Coastal Rescue Training
The training comprised day and night operations. They carried out several rescue procedures over the Pacific Ocean to improve overall rescue skills, both on land and in the air, and on the sea.
“We fired moving targets trailed behind a boat while flying above the ocean,” said Capt. Dylan Foley of the United States Air Force. “Our crews used weaponry techniques to see how we might improve our ability to take out hostile forces while still safeguarding the survivor we were picking up.” We also investigated the effectiveness of search and signaling equipment such as radios, mirrors, flares, and smokes at various ranges and heights of the aircraft.”
The 48th RQS provided pararescuemen on the water and in the air and survival, escape, resistance, and evasion troops who acted as survivors in an unknown environment.
“Our activities started with a SERE Airman in a one-man life raft using the various signaling devices that a downed pilot would have,” said Staff Sgt. Dakota Dennis of the 55th RQS special missions unit. “We then sent pararescuemen into the sea from our plane and pulled them back up with the survivor.”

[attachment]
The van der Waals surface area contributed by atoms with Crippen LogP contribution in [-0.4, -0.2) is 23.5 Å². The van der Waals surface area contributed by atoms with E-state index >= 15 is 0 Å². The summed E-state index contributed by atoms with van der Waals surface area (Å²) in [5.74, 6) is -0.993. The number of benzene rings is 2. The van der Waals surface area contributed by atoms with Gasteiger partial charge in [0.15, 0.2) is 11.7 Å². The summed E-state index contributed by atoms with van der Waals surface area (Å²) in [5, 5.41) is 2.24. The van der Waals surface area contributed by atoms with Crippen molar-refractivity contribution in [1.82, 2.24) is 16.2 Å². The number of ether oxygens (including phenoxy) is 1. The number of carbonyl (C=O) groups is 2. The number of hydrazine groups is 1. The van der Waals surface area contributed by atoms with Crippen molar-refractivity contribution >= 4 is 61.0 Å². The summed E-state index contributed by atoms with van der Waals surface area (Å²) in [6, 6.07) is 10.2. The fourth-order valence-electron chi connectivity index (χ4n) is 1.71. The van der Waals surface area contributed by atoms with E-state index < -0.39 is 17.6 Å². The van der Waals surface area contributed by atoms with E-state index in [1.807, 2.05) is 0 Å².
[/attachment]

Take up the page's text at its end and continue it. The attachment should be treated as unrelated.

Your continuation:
Contested maritime training increases the 48th and 55th RQS’ preparedness by giving them the experience they need to undertake over-water rescues in a variety of scenarios and against a variety of opponents.
“This training provides us with genuine maritime operations experience for when we have to rescue a downed pilot,” Dennis remarked. “Because we mimic facing a real-world foe who is moving against our lone survivor in the sea, it trains us to embark on real-world rescues.” Our job is to neutralize that danger, capture him, and hand him over to friendly troops.”
The 563rd Rescue Group, which comprises the 48th and 55th RQS, stays well-trained to respond efficiently when the cry for aid comes.
Foley explained, “Our overarching goal is combat search and rescue.” “Every other aviator in the air has our support.” They have faith in our abilities to properly pick them up and return them to safety if something goes wrong with their assignment.”
The skills of the 563rd Rescue Group provide a safety net for pilots in difficult situations.
“At the end of the day, the Air Force must maintain air supremacy,” Dennis explained. “Knowing that they have committed personnel out there to come to collect them increases morale and keeps the mission going when things go wrong, or a pilot is shot down.”
The 563rd RQG is always ready to save the day. They substantially increased their ability to respond to those missions successfully, despite the opponents, so that others may live by undergoing disputed maritime training.